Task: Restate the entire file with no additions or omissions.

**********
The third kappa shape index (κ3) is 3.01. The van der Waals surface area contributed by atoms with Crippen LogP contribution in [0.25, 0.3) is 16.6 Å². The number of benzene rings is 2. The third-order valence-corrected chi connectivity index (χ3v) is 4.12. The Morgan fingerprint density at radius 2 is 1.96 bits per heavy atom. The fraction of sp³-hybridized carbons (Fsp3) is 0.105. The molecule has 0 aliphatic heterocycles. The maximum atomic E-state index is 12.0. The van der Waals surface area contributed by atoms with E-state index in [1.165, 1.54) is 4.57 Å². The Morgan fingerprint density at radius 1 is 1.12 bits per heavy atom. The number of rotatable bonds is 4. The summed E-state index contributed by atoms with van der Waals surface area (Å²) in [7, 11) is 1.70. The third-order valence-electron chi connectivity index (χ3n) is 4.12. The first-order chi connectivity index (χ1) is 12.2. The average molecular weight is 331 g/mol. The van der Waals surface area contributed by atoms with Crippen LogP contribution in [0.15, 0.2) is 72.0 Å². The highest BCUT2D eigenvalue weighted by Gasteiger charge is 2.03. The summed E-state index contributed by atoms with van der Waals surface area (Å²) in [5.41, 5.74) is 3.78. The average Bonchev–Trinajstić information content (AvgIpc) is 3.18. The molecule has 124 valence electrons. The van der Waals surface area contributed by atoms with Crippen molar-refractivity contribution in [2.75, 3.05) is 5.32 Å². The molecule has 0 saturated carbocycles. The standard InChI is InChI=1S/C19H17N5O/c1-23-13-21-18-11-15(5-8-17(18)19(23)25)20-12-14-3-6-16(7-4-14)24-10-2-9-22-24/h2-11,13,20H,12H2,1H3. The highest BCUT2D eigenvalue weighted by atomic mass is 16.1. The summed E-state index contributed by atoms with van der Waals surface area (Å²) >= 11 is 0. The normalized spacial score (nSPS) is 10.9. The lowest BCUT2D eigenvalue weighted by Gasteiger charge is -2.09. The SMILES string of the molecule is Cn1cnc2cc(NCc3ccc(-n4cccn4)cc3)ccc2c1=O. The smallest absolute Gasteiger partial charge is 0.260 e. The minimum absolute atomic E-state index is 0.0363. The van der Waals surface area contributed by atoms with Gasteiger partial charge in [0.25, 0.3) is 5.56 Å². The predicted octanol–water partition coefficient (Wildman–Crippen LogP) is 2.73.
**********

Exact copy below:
The third kappa shape index (κ3) is 3.01. The van der Waals surface area contributed by atoms with Crippen LogP contribution in [0.25, 0.3) is 16.6 Å². The number of benzene rings is 2. The third-order valence-corrected chi connectivity index (χ3v) is 4.12. The Morgan fingerprint density at radius 2 is 1.96 bits per heavy atom. The fraction of sp³-hybridized carbons (Fsp3) is 0.105. The molecule has 0 aliphatic heterocycles. The maximum atomic E-state index is 12.0. The van der Waals surface area contributed by atoms with E-state index in [1.165, 1.54) is 4.57 Å². The Morgan fingerprint density at radius 1 is 1.12 bits per heavy atom. The number of rotatable bonds is 4. The summed E-state index contributed by atoms with van der Waals surface area (Å²) in [7, 11) is 1.70. The third-order valence-electron chi connectivity index (χ3n) is 4.12. The first-order chi connectivity index (χ1) is 12.2. The average molecular weight is 331 g/mol. The van der Waals surface area contributed by atoms with Crippen LogP contribution in [0.15, 0.2) is 72.0 Å². The highest BCUT2D eigenvalue weighted by Gasteiger charge is 2.03. The summed E-state index contributed by atoms with van der Waals surface area (Å²) in [5.41, 5.74) is 3.78. The average Bonchev–Trinajstić information content (AvgIpc) is 3.18. The molecule has 124 valence electrons. The van der Waals surface area contributed by atoms with Crippen molar-refractivity contribution in [2.75, 3.05) is 5.32 Å². The molecule has 0 saturated carbocycles. The standard InChI is InChI=1S/C19H17N5O/c1-23-13-21-18-11-15(5-8-17(18)19(23)25)20-12-14-3-6-16(7-4-14)24-10-2-9-22-24/h2-11,13,20H,12H2,1H3. The highest BCUT2D eigenvalue weighted by atomic mass is 16.1. The summed E-state index contributed by atoms with van der Waals surface area (Å²) >= 11 is 0. The normalized spacial score (nSPS) is 10.9. The lowest BCUT2D eigenvalue weighted by Gasteiger charge is -2.09. The SMILES string of the molecule is Cn1cnc2cc(NCc3ccc(-n4cccn4)cc3)ccc2c1=O. The smallest absolute Gasteiger partial charge is 0.260 e. The minimum absolute atomic E-state index is 0.0363. The van der Waals surface area contributed by atoms with Gasteiger partial charge in [0.25, 0.3) is 5.56 Å². The predicted octanol–water partition coefficient (Wildman–Crippen LogP) is 2.73.